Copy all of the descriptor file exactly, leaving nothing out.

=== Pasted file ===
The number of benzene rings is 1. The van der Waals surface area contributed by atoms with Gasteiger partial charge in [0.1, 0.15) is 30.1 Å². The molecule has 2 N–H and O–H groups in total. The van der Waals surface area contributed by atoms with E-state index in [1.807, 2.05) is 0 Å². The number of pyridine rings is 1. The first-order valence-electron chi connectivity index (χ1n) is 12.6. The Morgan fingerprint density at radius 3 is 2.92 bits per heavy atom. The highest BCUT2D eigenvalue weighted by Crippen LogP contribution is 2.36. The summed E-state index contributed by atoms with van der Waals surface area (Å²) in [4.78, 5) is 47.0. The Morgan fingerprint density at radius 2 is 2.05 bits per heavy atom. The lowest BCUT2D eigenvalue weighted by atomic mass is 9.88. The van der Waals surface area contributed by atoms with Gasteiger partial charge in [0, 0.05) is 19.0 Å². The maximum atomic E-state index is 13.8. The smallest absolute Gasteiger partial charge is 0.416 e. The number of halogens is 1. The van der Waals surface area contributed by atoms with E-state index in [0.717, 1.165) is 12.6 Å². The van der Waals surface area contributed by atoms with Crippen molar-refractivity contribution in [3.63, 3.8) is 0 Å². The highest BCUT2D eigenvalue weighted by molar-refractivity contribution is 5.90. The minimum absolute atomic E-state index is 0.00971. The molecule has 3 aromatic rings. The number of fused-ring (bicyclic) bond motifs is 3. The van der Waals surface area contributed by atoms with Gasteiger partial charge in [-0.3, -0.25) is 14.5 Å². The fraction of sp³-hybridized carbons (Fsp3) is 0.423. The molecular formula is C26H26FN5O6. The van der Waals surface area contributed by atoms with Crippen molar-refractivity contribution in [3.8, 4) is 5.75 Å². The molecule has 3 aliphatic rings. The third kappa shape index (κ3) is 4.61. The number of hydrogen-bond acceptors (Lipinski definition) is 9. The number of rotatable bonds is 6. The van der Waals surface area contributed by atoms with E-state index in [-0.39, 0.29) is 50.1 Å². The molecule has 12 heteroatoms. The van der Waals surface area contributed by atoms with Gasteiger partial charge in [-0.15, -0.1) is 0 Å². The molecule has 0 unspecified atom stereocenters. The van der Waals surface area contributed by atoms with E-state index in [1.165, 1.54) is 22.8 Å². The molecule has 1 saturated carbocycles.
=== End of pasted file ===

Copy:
The number of benzene rings is 1. The van der Waals surface area contributed by atoms with Gasteiger partial charge in [0.1, 0.15) is 30.1 Å². The molecule has 2 N–H and O–H groups in total. The van der Waals surface area contributed by atoms with E-state index in [1.807, 2.05) is 0 Å². The number of pyridine rings is 1. The first-order valence-electron chi connectivity index (χ1n) is 12.6. The Morgan fingerprint density at radius 3 is 2.92 bits per heavy atom. The highest BCUT2D eigenvalue weighted by Crippen LogP contribution is 2.36. The summed E-state index contributed by atoms with van der Waals surface area (Å²) in [4.78, 5) is 47.0. The Morgan fingerprint density at radius 2 is 2.05 bits per heavy atom. The lowest BCUT2D eigenvalue weighted by atomic mass is 9.88. The van der Waals surface area contributed by atoms with Gasteiger partial charge in [0, 0.05) is 19.0 Å². The maximum atomic E-state index is 13.8. The smallest absolute Gasteiger partial charge is 0.416 e. The number of halogens is 1. The van der Waals surface area contributed by atoms with E-state index in [0.717, 1.165) is 12.6 Å². The van der Waals surface area contributed by atoms with Crippen molar-refractivity contribution in [3.63, 3.8) is 0 Å². The highest BCUT2D eigenvalue weighted by molar-refractivity contribution is 5.90. The minimum absolute atomic E-state index is 0.00971. The molecule has 3 aromatic rings. The number of fused-ring (bicyclic) bond motifs is 3. The van der Waals surface area contributed by atoms with Gasteiger partial charge in [-0.3, -0.25) is 14.5 Å². The fraction of sp³-hybridized carbons (Fsp3) is 0.423. The molecular formula is C26H26FN5O6. The van der Waals surface area contributed by atoms with Crippen molar-refractivity contribution in [3.8, 4) is 5.75 Å². The molecule has 3 aliphatic rings. The third kappa shape index (κ3) is 4.61. The number of hydrogen-bond acceptors (Lipinski definition) is 9. The number of rotatable bonds is 6. The van der Waals surface area contributed by atoms with E-state index in [-0.39, 0.29) is 50.1 Å². The molecule has 12 heteroatoms. The van der Waals surface area contributed by atoms with Gasteiger partial charge in [-0.15, -0.1) is 0 Å². The molecule has 0 unspecified atom stereocenters. The van der Waals surface area contributed by atoms with E-state index in [1.165, 1.54) is 22.8 Å². The molecule has 1 saturated carbocycles.